Cambridge University Press is to reinstate hundreds of articles about politically sensitive topics that it removed from the website of one of its journals in China under government pressure.
The editor of the periodical, China Quarterly, said in a statement that the publisher had made the U-turn after a “justifiably intense reaction from the global academic community”.
The University of Cambridge, of which the Press is part, said the rethink followed a review by "the academic leadership of the university".
CUP removed 315 articles from the website of China Quarterly in China because an agency of the communist government threatened to pull all of the publisher's content if it did not comply.
The journal articles and book reviews in question covered issues that Beijing deems politically sensitive, such as the Tiananmen Square protests, Tibet and Taiwan, published between the 1960s and recent months.
CUP has faced considerable criticism for its decision to remove the articles. Hundreds of academics signed a petition calling for a boycott of CUP journals. One academic wrote an open letter saying that the move was “shameful” and violated academic independence.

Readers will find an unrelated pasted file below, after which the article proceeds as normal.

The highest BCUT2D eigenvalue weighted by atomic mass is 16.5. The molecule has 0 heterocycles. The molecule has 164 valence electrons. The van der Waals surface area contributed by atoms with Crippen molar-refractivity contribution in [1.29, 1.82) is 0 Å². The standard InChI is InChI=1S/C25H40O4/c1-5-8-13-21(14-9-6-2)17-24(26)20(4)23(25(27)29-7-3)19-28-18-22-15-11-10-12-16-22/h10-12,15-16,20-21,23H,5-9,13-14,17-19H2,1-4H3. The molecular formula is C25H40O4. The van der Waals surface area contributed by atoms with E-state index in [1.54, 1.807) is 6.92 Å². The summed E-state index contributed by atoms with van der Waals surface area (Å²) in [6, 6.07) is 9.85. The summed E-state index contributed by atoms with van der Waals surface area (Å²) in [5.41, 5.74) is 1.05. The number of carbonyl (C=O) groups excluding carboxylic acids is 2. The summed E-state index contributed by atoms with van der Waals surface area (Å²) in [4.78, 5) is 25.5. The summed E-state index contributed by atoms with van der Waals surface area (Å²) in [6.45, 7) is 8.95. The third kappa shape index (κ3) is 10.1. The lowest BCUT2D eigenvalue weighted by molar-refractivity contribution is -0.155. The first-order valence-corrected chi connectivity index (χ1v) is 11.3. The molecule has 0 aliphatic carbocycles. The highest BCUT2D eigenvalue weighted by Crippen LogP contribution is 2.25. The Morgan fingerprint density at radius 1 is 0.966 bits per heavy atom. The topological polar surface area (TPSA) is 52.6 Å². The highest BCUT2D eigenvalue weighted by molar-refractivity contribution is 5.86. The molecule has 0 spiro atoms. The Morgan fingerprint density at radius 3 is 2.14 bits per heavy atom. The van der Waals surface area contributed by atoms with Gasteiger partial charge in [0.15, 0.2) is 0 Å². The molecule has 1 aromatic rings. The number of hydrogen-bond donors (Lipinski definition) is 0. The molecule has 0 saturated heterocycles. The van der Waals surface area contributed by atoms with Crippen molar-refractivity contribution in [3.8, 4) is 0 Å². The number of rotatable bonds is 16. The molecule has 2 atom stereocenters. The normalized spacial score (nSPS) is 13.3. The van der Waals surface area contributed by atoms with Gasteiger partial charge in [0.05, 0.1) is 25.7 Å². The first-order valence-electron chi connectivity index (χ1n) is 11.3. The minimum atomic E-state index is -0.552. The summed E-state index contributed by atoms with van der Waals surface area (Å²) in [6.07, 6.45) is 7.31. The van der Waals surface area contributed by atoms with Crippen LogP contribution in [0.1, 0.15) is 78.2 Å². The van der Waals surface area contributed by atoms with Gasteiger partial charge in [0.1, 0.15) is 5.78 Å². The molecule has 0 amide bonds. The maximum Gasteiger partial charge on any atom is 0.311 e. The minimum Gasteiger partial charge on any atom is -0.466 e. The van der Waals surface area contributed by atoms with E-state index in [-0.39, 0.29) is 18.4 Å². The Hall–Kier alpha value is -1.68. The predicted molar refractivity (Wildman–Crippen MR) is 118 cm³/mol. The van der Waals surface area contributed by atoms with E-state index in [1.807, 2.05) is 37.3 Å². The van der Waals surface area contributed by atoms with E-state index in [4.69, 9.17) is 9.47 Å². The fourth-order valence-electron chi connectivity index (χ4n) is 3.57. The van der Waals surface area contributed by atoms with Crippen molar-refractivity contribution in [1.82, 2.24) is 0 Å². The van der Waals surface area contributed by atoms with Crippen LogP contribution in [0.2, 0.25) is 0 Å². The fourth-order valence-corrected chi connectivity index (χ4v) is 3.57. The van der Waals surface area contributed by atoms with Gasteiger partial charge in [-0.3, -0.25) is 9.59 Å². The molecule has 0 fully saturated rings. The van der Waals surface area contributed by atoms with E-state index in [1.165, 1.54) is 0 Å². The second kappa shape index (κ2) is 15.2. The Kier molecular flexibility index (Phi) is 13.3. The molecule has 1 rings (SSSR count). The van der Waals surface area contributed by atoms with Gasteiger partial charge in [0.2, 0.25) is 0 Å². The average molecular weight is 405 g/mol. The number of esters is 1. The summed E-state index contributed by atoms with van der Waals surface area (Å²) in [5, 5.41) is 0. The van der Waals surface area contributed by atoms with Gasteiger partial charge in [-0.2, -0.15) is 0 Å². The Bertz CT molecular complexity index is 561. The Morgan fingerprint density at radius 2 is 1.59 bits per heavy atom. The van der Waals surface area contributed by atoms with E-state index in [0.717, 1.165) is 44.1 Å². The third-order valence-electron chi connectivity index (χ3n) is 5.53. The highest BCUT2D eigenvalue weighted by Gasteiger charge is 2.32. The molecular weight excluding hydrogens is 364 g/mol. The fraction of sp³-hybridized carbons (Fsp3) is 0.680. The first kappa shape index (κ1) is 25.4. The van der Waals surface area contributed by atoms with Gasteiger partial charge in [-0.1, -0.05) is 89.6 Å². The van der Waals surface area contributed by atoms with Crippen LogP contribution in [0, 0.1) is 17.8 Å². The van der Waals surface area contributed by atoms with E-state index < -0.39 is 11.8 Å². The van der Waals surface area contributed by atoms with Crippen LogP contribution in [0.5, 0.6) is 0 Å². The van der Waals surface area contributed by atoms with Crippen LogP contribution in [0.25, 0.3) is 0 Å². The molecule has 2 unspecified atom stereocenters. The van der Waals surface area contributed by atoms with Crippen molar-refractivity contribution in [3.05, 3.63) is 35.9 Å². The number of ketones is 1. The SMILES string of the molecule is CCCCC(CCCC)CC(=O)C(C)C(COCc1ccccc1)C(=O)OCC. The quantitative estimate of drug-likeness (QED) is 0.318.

In his statement, China Quarterly editor Tim Pringle, senior lecturer in labour, social movements and development at Soas, University of London, said he had been informed following a meeting with CUP that the publisher "intended to repost immediately the articles removed from its website in China".
He added that the publisher had initially taken down the articles without the consent of the journal.
“I would like to express my support for CUP’s decision to repost the articles. It comes after a justifiably intense reaction from the global academic community and beyond,” Dr Pringle said.
“Access to published materials of the highest quality is a core component of scholarly research. It is not the role of respected global publishing houses such as CUP to hinder such access."
In a statement, a University of Cambridge spokesman said that the decision to block content "was taken as a temporary measure pending discussion with the academic leadership of the University of Cambridge, and pending a scheduled meeting with the Chinese importer in Beijing".
"The academic leadership of the university has now reviewed this action in advance of the meeting in China later this week," the spokesman said.
“Academic freedom is the overriding principle on which the University of Cambridge is based. Therefore, while this temporary decision was taken in order to protect short-term access in China to the vast majority of the Press’ journal articles, the university’s academic leadership and the Press have agreed to reinstate the blocked content, with immediate effect, so as to uphold the principle of academic freedom on which the university’s work is founded.”
Dr Pringle said that China Quarterly will continue to publish articles that make it through the “rigorous, double-blind peer review regardless of topic or sensitivity”. The journal's publication criteria – scientific rigour and contributing to knowledge about China – will not change, he added.